Stacy Eloise Silverman (born December 5, 1961) is an English politician and current Prime Minister of England. When she became Prime Minister in 2006 she was the youngest Prime Minister since 1884 (a record later surpassed by Tony Miller).
She graduated from the Birmingham School of Economics in 1986, working initially for the investment bank Winton Chequers. In 1990 she began working at the Institute for Market Reform, a think-tank closely associated with Megan Taylor. She became closely associated with the group, becoming the institute's director in 1994. She was elected to Parliament in 1996 as the National Party MP for Billericay, and entered cabinet as Energy Secretary in 2001. She supported Megan Taylor when challenged for the leadership, playing a role in her unsuccessful campaign.
Silverman held several cabinet posts under Taylor Richard Palmer, including Minister without Portfolio (1999-2001), Environment Secretary (2001-2002), Trade Secretary (2002-2004) and Chancellor of the Exchequer (2004-2006). In 2003 she was elected Deputy Leader of the National Party, and appointed Deputy Prime Minister. In February 2006 she challenged Richard Palmer for the National Party leadership, defeating him.
In January 2008 she was challenged for the National Party leadership by Felix Trevelyan, losing by a narrow margin. She was re-elected to parliament at the 2008 election, but returned to the backbenches. Silverman built up a career as a media personality and political commentator.
Silverman made a surprise return to frontline politics in June 2013, being re-elected leader of the National Party. She led the National Party to victory at the 2014 general election, becoming the first former Prime Minister to return to office since 1932. She was re-elected at the 2017 general election with an increased majority.
Stacy Silverman was born on December 5, 1961 in Chelmsford, Essex. She attended Chelmsford Grammar School for Girls from 1978 to 1983. She then studied Economic Theory and Practice at the Birmingham School of Economics, graduating in 1986. She worked at Whiteheads Interntional Investment Bank from 1986 until 1990. From 1990 until 1996 she worked at the Institute for Market Reform, a free market think tank that had a major influence on National Party economic thinking through the 1990s and was to become closely associated with Megan Taylor.
Silverman joined the National Party in 1983 whilst at university, although was not immediately active in campaigning. She was placed on the approved list of potential candidates by National Party HQ in 1990, but declined to put herself forward as a candidate, despite urgings from senior party officials.
She was selected for the safe National Party seat of Billericay in June 1995, however she was unable to spend much time actively campaigning due to her role as director of the Institute for Market Reform. She was easily elected, but with a substantially reduced majority.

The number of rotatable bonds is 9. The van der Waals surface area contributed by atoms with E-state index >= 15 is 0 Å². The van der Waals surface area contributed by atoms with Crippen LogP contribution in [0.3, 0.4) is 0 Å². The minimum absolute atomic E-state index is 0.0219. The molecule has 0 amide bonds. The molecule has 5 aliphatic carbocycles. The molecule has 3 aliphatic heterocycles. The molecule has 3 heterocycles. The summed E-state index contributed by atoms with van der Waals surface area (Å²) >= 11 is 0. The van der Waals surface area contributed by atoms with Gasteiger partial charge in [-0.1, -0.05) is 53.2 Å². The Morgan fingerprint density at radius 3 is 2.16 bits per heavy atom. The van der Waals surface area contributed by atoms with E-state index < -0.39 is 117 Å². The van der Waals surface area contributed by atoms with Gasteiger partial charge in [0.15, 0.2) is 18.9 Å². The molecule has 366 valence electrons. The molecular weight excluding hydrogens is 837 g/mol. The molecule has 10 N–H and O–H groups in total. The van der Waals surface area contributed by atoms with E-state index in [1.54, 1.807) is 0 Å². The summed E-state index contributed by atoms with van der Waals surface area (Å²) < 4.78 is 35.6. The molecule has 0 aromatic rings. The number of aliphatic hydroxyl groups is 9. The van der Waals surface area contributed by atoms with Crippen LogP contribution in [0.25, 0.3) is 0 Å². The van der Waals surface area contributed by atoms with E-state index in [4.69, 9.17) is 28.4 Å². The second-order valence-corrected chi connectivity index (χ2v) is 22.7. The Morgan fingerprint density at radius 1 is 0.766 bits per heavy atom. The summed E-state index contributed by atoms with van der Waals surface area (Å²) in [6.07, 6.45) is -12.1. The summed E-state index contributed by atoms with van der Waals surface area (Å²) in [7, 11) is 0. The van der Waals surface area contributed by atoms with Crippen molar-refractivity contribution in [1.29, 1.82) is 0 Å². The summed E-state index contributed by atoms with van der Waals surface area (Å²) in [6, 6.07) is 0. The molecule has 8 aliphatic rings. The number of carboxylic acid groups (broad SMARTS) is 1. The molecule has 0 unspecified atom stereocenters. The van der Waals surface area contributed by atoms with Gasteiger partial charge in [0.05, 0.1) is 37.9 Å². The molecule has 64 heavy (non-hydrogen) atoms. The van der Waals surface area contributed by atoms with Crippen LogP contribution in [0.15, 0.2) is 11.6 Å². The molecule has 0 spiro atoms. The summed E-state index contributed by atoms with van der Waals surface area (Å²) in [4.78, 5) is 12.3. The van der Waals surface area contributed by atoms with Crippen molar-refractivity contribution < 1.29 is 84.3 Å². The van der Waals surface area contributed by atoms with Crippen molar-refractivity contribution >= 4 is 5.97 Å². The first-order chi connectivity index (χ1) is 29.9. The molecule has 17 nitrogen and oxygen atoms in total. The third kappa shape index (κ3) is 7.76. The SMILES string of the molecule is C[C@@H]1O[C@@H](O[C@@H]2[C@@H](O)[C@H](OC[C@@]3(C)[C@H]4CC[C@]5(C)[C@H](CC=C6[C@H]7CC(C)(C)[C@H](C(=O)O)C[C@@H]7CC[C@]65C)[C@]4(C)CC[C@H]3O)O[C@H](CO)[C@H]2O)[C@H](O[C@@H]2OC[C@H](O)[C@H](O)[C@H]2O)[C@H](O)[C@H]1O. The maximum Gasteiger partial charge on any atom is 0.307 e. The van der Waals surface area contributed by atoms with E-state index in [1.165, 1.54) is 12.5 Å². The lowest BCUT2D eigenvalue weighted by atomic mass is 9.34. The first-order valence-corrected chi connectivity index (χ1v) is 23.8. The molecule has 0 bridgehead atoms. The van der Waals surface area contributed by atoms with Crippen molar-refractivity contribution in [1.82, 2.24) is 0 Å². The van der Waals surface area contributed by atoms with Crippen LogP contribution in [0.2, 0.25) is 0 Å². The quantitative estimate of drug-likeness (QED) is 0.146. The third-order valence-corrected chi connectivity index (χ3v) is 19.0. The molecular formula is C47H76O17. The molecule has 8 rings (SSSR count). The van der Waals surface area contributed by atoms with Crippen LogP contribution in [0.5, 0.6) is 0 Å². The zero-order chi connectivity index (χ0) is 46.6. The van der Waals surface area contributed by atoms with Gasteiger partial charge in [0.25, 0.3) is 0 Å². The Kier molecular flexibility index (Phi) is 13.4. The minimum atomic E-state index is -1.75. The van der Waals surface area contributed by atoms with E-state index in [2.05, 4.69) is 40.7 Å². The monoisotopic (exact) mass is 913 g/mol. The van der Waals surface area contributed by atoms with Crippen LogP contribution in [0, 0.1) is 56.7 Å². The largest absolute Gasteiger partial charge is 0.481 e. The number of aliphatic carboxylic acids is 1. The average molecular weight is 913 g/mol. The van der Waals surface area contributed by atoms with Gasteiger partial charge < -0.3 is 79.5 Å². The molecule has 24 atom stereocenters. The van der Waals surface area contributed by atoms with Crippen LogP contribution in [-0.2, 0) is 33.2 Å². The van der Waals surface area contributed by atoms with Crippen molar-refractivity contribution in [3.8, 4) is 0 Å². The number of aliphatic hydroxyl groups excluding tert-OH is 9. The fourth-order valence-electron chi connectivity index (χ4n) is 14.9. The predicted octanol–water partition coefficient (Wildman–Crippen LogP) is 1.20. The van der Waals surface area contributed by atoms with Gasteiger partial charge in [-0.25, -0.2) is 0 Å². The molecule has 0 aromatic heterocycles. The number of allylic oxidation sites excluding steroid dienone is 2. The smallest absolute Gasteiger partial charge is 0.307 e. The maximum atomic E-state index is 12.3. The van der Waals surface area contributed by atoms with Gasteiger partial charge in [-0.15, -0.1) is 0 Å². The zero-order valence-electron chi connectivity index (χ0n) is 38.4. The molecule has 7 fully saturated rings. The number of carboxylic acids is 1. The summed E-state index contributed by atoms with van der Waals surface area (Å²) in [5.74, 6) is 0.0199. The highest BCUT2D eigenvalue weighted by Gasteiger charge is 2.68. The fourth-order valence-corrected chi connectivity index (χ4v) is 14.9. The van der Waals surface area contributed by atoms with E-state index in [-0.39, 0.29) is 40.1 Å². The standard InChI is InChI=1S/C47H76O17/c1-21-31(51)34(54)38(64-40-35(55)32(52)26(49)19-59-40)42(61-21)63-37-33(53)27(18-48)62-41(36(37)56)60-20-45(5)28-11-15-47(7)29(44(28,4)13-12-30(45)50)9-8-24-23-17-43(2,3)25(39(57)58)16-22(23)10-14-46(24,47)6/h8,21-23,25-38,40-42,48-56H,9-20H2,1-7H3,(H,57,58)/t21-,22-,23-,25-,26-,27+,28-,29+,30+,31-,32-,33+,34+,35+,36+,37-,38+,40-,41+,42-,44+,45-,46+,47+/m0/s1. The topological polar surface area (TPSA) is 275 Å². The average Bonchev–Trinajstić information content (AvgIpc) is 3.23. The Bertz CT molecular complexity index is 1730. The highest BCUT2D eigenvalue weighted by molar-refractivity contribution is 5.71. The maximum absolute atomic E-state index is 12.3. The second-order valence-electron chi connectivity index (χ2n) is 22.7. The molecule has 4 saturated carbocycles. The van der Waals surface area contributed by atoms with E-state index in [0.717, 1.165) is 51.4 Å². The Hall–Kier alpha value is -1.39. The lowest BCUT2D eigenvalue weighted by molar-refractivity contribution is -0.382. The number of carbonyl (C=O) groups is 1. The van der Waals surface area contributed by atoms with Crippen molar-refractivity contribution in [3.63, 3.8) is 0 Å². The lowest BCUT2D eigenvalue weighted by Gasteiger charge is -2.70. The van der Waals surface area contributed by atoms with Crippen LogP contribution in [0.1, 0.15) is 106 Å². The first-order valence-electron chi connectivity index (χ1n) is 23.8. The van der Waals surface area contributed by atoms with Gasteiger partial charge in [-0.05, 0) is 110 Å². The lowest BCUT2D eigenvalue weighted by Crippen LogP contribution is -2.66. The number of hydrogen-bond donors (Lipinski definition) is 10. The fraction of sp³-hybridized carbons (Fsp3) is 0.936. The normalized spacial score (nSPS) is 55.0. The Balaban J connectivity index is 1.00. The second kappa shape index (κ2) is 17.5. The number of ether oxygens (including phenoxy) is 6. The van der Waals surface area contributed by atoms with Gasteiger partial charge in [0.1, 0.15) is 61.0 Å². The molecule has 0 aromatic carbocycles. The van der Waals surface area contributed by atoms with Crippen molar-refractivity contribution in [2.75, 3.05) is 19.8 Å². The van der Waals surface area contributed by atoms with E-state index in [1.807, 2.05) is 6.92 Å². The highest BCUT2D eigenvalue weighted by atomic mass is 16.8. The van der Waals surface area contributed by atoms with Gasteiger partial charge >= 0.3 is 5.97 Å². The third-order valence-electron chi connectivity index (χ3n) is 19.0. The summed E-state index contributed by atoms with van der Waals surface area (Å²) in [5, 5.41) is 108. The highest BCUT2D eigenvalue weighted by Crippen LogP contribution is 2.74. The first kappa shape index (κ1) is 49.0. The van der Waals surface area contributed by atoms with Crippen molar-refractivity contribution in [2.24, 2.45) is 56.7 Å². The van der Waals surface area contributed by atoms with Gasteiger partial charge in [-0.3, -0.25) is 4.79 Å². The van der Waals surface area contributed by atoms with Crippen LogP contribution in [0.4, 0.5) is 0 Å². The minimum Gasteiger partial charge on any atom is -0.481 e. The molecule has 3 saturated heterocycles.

Member of Parliament 1996-1999
Silverman built up a reputation on the backbenches as a government loyalist, and held regular meetings with cabinet ministers, including the Prime Minister herself, acting as an informal advisor. She consistantly voted with the government, and was one of the least rebellious National MPs. In 1997 she joined the government as Undersecretary in the Department of Trade and Industry.
Silverman was comfortably re-elected in her Billericay constituency at the 1999 election with an increased majority, in the face of a national swing against the government, largely due to boundary changes.
The day after the election she was appointed to the Cabinet as Minister without Portfolio, making her the youngest member of the cabinet. She was granted special responsibility for internal cabinet office reform, and was responsible for the sale of several cabinet office owned buildings. Silverman was considered one of Megan Taylor's most loyal supporters, and a possible successor following Taylor's retirement.
When, in November 2001, Richard Palmer challenged Megan Taylor for the National Party leadership she was a strong supporter of Taylor, and acted as one of the prominent organisers of her campaign. Following the sucession of Richard Palmer to the premiership Silverman was reshuffled to become Environment Secretary responsible for reforming local government.
After the 2002 general election she became Trade Secretary, pursuing a policy of regulation removal, repealing five regulations for every new one implemented. The policy was considred a gimmick by some but proved very popular within the National Party, and built up her reputation as the darling of the Taylorite right wing.
In 2003 she was elected Deputy Leader of the National Party, with the support of Richard Palmer. It was thought the Palmer-Silverman duo would create a united ticket between the centrist Palmer and the radical Silverman. Despite being Deputy Leader however Palmer refused to appoint Silverman Deputy Prime Minister, something that did draw some criticism.